Future of Rail Service in America

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photoAmtrak faces a rough ride on the rails. The Bush administration wants to end its more than $1 billion annual subsidy. Its 20 Acela high-speed trains which operate along the Northeast corridor have been placed out of service until this summer.

Amtrak still struggles with rundown trains, rickety tracks, and constant delays. It does not cover its operating costs, and it has had no money to upgrade its trains or fix major problems with its rails.

A massive reorganization President Bush-style would likely mean an end to passenger rail service in many parts of the country, especially in America's heartland. The other option, which is less likely, is that Congress springs for much larger subsidies to put new life into our rail system.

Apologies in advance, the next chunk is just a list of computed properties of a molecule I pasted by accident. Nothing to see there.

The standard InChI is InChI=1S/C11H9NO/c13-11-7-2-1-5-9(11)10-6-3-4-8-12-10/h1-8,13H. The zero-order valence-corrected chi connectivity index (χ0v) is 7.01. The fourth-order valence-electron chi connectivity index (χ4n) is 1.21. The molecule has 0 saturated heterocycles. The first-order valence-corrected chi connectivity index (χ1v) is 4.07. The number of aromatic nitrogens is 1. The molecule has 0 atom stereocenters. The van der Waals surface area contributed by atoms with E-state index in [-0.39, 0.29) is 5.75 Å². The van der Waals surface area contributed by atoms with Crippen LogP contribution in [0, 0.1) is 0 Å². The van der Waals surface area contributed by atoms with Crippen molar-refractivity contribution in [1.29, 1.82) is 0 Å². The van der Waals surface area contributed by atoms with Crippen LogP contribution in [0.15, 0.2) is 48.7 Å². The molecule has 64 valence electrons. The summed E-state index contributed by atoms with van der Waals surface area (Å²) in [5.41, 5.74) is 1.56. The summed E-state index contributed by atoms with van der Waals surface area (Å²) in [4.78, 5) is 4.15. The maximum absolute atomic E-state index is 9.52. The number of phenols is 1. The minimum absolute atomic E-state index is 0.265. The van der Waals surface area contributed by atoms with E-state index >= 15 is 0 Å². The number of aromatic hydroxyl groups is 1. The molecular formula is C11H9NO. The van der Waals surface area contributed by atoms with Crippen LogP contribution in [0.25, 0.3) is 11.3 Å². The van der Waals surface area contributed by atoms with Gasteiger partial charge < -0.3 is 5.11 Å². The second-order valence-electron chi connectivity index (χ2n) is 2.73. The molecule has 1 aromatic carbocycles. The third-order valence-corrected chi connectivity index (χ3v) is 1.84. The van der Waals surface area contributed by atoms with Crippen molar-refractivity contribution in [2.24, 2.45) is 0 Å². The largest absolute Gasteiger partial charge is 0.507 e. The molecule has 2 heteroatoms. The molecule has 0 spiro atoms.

Hear about Amtrak and the future of passenger rail service in America.


Michael Dresser, transportation reporter for The Baltimore Sun;
Elliot Sclar, professor of urban planning and public affairs at Columbia University and co-author OF "You Don't Always Get What You Pay For: The Economics of Privatization";

Thomas Till, former executive director of the Amtrak Reform Council;

Frank Wilner, former chief of staff at the Surface Transporation Board under President Clinton, author of "The Amtrak Story"

This program aired on April 22, 2005.


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